Organisations can increase their performance by focusing on diversity and inclusion says DeloitteDOWNLOAD
27 November 2012: Employees who think their organisation is committed to, and supportive of, diversity and who feel highly included are 80% more likely to believe they work in a high performing organisation than one with low diversity and low inclusion, according to Juliet Bourke, Deloitte Consulting partner.
This finding reflects research conducted by Deloitte and the Victorian Equal Opportunity & Human Rights Commission, Waiter, is that inclusion in my soup? A new recipe to improve business performance, a survey of 1550 employees in three major Australian workplaces.
“Recently Australian organisations have given a lot of attention to diversity. That’s great – but this research shows it’s only half the story. If organisations want to lift levels of innovation, collaboration or customer services, the consistent view of 1,550 employees is that diversity and inclusion is needed,” said Ms Bourke.
“Australia is sitting on a huge opportunity to be more productive and more efficient. We could increase customer satisfaction by 31% and innovation by 81%. It’s not just about perception; we found that employees who feel included are more likely to turn up to work, and to do their best work. In one organisation we found that if they were to lift levels of inclusion by 10% then they could reduce absenteeism by one day for every employee each year,” said Ms Bourke.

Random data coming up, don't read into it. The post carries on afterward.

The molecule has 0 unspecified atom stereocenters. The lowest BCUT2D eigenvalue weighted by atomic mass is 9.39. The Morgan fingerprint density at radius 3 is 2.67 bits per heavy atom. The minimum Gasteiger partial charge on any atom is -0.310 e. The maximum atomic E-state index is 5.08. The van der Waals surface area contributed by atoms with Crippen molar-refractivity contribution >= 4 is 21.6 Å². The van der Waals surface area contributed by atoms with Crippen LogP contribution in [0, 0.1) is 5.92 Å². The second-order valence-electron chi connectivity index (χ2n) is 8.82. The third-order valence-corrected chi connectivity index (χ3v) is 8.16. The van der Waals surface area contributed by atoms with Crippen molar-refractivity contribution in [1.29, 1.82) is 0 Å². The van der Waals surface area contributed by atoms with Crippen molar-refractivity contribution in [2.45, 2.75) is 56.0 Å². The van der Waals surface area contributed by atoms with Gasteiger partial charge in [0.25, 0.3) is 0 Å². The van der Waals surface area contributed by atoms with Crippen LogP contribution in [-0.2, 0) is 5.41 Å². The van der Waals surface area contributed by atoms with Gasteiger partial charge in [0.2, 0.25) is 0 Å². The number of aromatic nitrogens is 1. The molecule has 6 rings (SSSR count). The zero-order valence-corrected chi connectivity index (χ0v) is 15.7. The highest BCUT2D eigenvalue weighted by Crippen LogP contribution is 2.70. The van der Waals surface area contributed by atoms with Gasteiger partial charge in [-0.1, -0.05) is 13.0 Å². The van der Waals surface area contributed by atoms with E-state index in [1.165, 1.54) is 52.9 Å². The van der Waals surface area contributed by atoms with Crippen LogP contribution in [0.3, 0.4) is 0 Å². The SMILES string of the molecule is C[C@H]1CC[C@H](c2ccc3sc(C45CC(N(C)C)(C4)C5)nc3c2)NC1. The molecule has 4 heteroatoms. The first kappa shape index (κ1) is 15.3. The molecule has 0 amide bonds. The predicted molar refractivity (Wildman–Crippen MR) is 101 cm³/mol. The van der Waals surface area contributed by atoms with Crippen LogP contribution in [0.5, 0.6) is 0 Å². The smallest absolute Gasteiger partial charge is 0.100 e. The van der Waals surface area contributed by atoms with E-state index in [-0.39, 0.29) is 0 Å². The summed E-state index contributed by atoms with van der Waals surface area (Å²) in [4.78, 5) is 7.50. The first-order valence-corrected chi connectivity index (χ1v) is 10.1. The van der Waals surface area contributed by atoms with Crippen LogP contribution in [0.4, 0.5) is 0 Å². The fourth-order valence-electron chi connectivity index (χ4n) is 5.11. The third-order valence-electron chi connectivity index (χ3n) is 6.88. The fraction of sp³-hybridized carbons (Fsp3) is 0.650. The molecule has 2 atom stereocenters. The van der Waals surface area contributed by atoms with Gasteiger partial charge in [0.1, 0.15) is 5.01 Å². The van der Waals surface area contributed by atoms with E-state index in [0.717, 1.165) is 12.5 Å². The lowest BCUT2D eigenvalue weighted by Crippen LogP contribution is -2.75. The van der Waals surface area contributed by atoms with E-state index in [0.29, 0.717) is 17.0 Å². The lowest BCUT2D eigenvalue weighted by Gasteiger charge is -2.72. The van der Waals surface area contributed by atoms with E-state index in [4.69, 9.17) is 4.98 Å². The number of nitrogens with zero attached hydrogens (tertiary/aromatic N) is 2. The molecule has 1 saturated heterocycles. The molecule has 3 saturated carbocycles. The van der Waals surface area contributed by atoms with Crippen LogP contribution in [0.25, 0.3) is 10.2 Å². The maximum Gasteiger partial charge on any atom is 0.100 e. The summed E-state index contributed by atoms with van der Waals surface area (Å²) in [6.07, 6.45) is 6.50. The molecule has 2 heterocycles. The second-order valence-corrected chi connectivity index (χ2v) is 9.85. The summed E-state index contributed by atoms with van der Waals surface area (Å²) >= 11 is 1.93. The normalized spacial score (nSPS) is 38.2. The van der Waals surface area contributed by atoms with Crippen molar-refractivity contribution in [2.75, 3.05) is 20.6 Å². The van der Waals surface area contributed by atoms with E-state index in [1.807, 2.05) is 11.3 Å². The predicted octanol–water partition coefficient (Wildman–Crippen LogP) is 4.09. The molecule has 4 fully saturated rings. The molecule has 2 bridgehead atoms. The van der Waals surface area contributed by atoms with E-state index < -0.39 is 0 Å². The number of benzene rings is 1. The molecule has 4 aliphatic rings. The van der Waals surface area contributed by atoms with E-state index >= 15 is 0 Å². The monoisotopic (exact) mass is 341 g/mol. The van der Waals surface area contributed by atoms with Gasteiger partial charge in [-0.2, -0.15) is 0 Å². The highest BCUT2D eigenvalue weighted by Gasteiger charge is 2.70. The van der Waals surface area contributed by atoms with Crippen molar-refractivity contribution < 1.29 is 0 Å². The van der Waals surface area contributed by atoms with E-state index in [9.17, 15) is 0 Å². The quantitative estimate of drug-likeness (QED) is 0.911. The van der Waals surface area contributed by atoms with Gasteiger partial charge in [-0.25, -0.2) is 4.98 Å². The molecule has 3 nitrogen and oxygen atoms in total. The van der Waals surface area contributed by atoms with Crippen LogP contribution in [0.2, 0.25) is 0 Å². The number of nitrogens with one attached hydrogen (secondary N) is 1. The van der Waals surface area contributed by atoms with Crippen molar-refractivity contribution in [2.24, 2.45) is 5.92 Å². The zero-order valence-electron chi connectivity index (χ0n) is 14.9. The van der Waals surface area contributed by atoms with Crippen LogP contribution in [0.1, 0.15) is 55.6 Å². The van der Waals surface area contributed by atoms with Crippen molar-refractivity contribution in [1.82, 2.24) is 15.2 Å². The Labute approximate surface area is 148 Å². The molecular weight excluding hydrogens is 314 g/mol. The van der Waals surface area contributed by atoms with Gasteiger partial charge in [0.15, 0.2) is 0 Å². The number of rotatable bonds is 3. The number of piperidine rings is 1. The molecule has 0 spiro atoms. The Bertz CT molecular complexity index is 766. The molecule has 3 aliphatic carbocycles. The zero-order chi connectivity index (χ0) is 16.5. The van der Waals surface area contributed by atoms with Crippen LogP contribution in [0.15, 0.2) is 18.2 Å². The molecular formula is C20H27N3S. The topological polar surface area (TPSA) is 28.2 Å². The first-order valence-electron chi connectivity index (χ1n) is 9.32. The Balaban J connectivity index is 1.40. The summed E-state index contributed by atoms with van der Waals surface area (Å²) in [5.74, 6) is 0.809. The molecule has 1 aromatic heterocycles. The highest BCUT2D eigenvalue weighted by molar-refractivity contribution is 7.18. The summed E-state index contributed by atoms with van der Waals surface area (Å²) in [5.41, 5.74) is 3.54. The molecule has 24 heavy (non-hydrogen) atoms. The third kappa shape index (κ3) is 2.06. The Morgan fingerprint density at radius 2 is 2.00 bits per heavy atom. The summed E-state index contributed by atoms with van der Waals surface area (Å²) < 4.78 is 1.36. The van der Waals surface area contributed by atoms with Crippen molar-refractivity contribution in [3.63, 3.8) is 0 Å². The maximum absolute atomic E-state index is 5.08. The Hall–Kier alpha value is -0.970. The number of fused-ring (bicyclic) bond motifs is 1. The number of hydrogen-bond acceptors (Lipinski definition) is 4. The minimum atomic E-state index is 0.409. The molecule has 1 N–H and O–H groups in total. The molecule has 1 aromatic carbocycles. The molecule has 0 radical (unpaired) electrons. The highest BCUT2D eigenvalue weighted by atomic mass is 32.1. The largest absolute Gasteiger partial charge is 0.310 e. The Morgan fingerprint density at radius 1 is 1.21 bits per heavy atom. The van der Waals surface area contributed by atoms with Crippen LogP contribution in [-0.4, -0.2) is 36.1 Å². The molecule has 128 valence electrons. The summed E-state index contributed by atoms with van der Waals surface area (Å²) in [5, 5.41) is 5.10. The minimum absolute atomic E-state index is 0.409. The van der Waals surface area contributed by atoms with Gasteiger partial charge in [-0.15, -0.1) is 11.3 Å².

Acting Victorian Human Rights and Equal Opportunity Commissioner Karen Toohey said the report contributed to an important conversation about workplace health, both for individuals and business as a whole.
“Being inclusive and providing flexible working arrangements is not only the law, it's good for business and good for employees. This report should encourage businesses to invest in diversity to optimise the benefits,” added Ms Toohey.
The research also examined how the behaviours of senior leaders and managers influence employees’ perceptions about whether an organisation is authentically committed to, values and supports diversity, and whether they feel included. The overall size of these effects are reflected in the table below, with a large effect size being over .8, a moderate effect being over .5, and a small effect being .2.
Table 1: Employee’s perception of diversity influences their feelings of inclusion.
|Feelings of inclusion||Perceptions of commitment to, and support, for diversity|
|Merit Policy (.629)||Diversity strategy (.778)|
|Senior leaders behaviours (.5)||Senior leaders behaviours (.5)|
|Managers behaviours (.55)||Managers behaviours (.5)|
|Work/life balance (.282)||Work/life balance (.5)|
Source: Deloitte and Victorian Equal Opportunity & Human Rights Commission
The above table demonstrates that employees’ feelings of inclusion, as well as their perception of organisational commitment to diversity, are driven by their tangible day-to-day experiences of work/life balance. This signals the significant role played by work/life balance as a driver of diversity and inclusion perceptions.
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